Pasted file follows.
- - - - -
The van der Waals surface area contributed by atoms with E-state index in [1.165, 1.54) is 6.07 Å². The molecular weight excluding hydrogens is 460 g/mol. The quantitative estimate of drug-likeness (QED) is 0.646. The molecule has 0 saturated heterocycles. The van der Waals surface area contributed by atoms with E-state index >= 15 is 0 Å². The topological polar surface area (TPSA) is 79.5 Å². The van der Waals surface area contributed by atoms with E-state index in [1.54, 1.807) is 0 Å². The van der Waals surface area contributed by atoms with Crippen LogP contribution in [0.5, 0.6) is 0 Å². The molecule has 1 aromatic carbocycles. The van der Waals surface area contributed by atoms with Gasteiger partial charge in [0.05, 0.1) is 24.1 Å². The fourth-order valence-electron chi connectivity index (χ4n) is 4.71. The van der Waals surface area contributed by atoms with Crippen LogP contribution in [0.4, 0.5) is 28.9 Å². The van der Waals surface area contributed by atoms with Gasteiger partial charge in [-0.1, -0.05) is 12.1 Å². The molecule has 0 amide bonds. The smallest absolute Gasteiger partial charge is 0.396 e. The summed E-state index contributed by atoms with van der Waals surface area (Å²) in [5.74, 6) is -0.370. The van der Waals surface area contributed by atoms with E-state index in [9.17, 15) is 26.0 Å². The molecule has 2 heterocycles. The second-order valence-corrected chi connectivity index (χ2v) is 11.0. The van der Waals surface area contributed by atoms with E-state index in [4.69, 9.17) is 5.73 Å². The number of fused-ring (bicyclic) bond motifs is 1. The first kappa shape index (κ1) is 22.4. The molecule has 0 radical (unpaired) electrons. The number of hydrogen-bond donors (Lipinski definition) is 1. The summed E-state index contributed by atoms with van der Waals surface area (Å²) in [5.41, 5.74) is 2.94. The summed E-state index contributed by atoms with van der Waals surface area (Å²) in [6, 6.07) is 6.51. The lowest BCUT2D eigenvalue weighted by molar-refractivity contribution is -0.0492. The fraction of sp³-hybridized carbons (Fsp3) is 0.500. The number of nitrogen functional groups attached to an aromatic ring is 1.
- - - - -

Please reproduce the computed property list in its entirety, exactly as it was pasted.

The van der Waals surface area contributed by atoms with E-state index in [1.165, 1.54) is 6.07 Å². The molecular weight excluding hydrogens is 460 g/mol. The quantitative estimate of drug-likeness (QED) is 0.646. The molecule has 0 saturated heterocycles. The van der Waals surface area contributed by atoms with E-state index >= 15 is 0 Å². The topological polar surface area (TPSA) is 79.5 Å². The van der Waals surface area contributed by atoms with E-state index in [1.54, 1.807) is 0 Å². The van der Waals surface area contributed by atoms with Crippen LogP contribution in [0.5, 0.6) is 0 Å². The molecule has 1 aromatic carbocycles. The van der Waals surface area contributed by atoms with Gasteiger partial charge in [0.05, 0.1) is 24.1 Å². The fourth-order valence-electron chi connectivity index (χ4n) is 4.71. The van der Waals surface area contributed by atoms with Crippen LogP contribution in [0.4, 0.5) is 28.9 Å². The van der Waals surface area contributed by atoms with Gasteiger partial charge in [-0.1, -0.05) is 12.1 Å². The molecule has 0 amide bonds. The smallest absolute Gasteiger partial charge is 0.396 e. The summed E-state index contributed by atoms with van der Waals surface area (Å²) in [5.74, 6) is -0.370. The van der Waals surface area contributed by atoms with E-state index in [9.17, 15) is 26.0 Å². The molecule has 2 heterocycles. The second-order valence-corrected chi connectivity index (χ2v) is 11.0. The van der Waals surface area contributed by atoms with E-state index in [4.69, 9.17) is 5.73 Å². The number of fused-ring (bicyclic) bond motifs is 1. The first kappa shape index (κ1) is 22.4. The molecule has 0 radical (unpaired) electrons. The number of hydrogen-bond donors (Lipinski definition) is 1. The summed E-state index contributed by atoms with van der Waals surface area (Å²) in [5.41, 5.74) is 2.94. The summed E-state index contributed by atoms with van der Waals surface area (Å²) in [6, 6.07) is 6.51. The lowest BCUT2D eigenvalue weighted by molar-refractivity contribution is -0.0492. The fraction of sp³-hybridized carbons (Fsp3) is 0.500. The number of nitrogen functional groups attached to an aromatic ring is 1.